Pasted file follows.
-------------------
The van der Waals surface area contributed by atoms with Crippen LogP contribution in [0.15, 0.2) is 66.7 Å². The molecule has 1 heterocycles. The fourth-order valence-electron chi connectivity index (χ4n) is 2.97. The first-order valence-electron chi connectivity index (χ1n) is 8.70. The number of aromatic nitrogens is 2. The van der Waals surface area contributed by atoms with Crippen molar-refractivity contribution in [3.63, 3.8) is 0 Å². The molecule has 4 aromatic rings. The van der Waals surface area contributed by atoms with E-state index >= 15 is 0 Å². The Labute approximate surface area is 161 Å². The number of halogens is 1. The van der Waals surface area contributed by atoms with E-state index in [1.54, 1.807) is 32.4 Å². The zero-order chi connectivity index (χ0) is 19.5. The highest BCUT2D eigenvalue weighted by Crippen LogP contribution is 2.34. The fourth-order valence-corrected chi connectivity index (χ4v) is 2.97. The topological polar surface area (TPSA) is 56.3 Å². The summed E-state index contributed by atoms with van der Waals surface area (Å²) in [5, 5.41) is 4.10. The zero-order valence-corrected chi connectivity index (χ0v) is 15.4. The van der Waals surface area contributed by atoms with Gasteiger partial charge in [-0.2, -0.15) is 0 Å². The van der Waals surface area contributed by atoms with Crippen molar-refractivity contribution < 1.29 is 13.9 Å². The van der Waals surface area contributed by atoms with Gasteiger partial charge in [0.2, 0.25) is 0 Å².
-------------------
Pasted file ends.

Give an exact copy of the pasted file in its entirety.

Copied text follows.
The van der Waals surface area contributed by atoms with Crippen LogP contribution in [0.15, 0.2) is 66.7 Å². The molecule has 1 heterocycles. The fourth-order valence-electron chi connectivity index (χ4n) is 2.97. The first-order valence-electron chi connectivity index (χ1n) is 8.70. The number of aromatic nitrogens is 2. The van der Waals surface area contributed by atoms with Crippen molar-refractivity contribution in [3.63, 3.8) is 0 Å². The molecule has 4 aromatic rings. The van der Waals surface area contributed by atoms with E-state index >= 15 is 0 Å². The Labute approximate surface area is 161 Å². The number of halogens is 1. The van der Waals surface area contributed by atoms with E-state index in [1.54, 1.807) is 32.4 Å². The zero-order chi connectivity index (χ0) is 19.5. The highest BCUT2D eigenvalue weighted by Crippen LogP contribution is 2.34. The fourth-order valence-corrected chi connectivity index (χ4v) is 2.97. The topological polar surface area (TPSA) is 56.3 Å². The summed E-state index contributed by atoms with van der Waals surface area (Å²) in [5, 5.41) is 4.10. The zero-order valence-corrected chi connectivity index (χ0v) is 15.4. The van der Waals surface area contributed by atoms with Gasteiger partial charge in [-0.2, -0.15) is 0 Å². The van der Waals surface area contributed by atoms with Crippen molar-refractivity contribution < 1.29 is 13.9 Å². The van der Waals surface area contributed by atoms with Gasteiger partial charge in [0.2, 0.25) is 0 Å².